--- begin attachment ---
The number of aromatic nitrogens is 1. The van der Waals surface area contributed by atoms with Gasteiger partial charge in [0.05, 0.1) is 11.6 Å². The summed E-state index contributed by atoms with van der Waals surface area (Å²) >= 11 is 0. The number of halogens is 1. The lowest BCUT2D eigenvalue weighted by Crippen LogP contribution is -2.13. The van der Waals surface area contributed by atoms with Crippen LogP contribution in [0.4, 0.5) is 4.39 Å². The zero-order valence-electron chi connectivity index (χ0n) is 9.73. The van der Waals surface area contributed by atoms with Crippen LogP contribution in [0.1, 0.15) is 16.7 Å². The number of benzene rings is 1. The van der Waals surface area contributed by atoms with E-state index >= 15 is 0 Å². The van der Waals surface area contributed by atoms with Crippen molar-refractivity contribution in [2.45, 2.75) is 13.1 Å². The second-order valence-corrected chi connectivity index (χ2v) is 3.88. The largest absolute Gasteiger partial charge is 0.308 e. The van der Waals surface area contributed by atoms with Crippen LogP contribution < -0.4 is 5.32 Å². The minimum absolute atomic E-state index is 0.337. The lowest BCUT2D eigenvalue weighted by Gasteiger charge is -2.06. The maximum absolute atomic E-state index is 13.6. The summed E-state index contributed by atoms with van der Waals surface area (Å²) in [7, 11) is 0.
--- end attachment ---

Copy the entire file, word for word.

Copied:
The number of aromatic nitrogens is 1. The van der Waals surface area contributed by atoms with Gasteiger partial charge in [0.05, 0.1) is 11.6 Å². The summed E-state index contributed by atoms with van der Waals surface area (Å²) >= 11 is 0. The number of halogens is 1. The lowest BCUT2D eigenvalue weighted by Crippen LogP contribution is -2.13. The van der Waals surface area contributed by atoms with Crippen LogP contribution in [0.4, 0.5) is 4.39 Å². The zero-order valence-electron chi connectivity index (χ0n) is 9.73. The van der Waals surface area contributed by atoms with Crippen LogP contribution in [0.1, 0.15) is 16.7 Å². The number of benzene rings is 1. The van der Waals surface area contributed by atoms with E-state index >= 15 is 0 Å². The van der Waals surface area contributed by atoms with Crippen molar-refractivity contribution in [2.45, 2.75) is 13.1 Å². The second-order valence-corrected chi connectivity index (χ2v) is 3.88. The largest absolute Gasteiger partial charge is 0.308 e. The van der Waals surface area contributed by atoms with Crippen LogP contribution < -0.4 is 5.32 Å². The minimum absolute atomic E-state index is 0.337. The lowest BCUT2D eigenvalue weighted by Gasteiger charge is -2.06. The maximum absolute atomic E-state index is 13.6. The summed E-state index contributed by atoms with van der Waals surface area (Å²) in [7, 11) is 0.